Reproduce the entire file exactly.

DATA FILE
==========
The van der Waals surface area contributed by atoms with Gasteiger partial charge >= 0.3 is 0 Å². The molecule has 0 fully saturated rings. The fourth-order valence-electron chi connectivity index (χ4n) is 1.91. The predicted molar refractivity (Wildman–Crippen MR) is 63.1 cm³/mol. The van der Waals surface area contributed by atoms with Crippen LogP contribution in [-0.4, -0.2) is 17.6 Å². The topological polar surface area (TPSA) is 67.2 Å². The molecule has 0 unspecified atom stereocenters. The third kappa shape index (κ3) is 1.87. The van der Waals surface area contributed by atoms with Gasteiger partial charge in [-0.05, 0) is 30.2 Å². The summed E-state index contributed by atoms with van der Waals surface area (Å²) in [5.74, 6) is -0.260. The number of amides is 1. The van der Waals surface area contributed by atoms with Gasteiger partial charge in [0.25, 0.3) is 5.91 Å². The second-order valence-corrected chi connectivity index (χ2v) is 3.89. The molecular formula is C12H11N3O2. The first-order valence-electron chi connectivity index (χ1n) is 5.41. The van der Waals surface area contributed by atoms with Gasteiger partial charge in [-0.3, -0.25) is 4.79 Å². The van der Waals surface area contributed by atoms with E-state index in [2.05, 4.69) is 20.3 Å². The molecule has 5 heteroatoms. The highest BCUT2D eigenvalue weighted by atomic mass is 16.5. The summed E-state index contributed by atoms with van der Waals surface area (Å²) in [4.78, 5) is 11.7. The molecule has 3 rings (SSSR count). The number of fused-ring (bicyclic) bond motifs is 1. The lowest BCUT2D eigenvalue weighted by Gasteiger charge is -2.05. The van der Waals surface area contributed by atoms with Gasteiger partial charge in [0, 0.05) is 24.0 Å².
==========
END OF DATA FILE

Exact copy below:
The van der Waals surface area contributed by atoms with Gasteiger partial charge >= 0.3 is 0 Å². The molecule has 0 fully saturated rings. The fourth-order valence-electron chi connectivity index (χ4n) is 1.91. The predicted molar refractivity (Wildman–Crippen MR) is 63.1 cm³/mol. The van der Waals surface area contributed by atoms with Crippen LogP contribution in [-0.4, -0.2) is 17.6 Å². The topological polar surface area (TPSA) is 67.2 Å². The molecule has 0 unspecified atom stereocenters. The third kappa shape index (κ3) is 1.87. The van der Waals surface area contributed by atoms with Gasteiger partial charge in [-0.05, 0) is 30.2 Å². The summed E-state index contributed by atoms with van der Waals surface area (Å²) in [5.74, 6) is -0.260. The number of amides is 1. The van der Waals surface area contributed by atoms with Gasteiger partial charge in [0.25, 0.3) is 5.91 Å². The second-order valence-corrected chi connectivity index (χ2v) is 3.89. The molecular formula is C12H11N3O2. The first-order valence-electron chi connectivity index (χ1n) is 5.41. The van der Waals surface area contributed by atoms with Gasteiger partial charge in [-0.3, -0.25) is 4.79 Å². The van der Waals surface area contributed by atoms with E-state index in [2.05, 4.69) is 20.3 Å². The molecule has 5 heteroatoms. The highest BCUT2D eigenvalue weighted by atomic mass is 16.5. The summed E-state index contributed by atoms with van der Waals surface area (Å²) in [4.78, 5) is 11.7. The molecule has 3 rings (SSSR count). The number of fused-ring (bicyclic) bond motifs is 1. The lowest BCUT2D eigenvalue weighted by Gasteiger charge is -2.05. The van der Waals surface area contributed by atoms with Gasteiger partial charge in [0, 0.05) is 24.0 Å².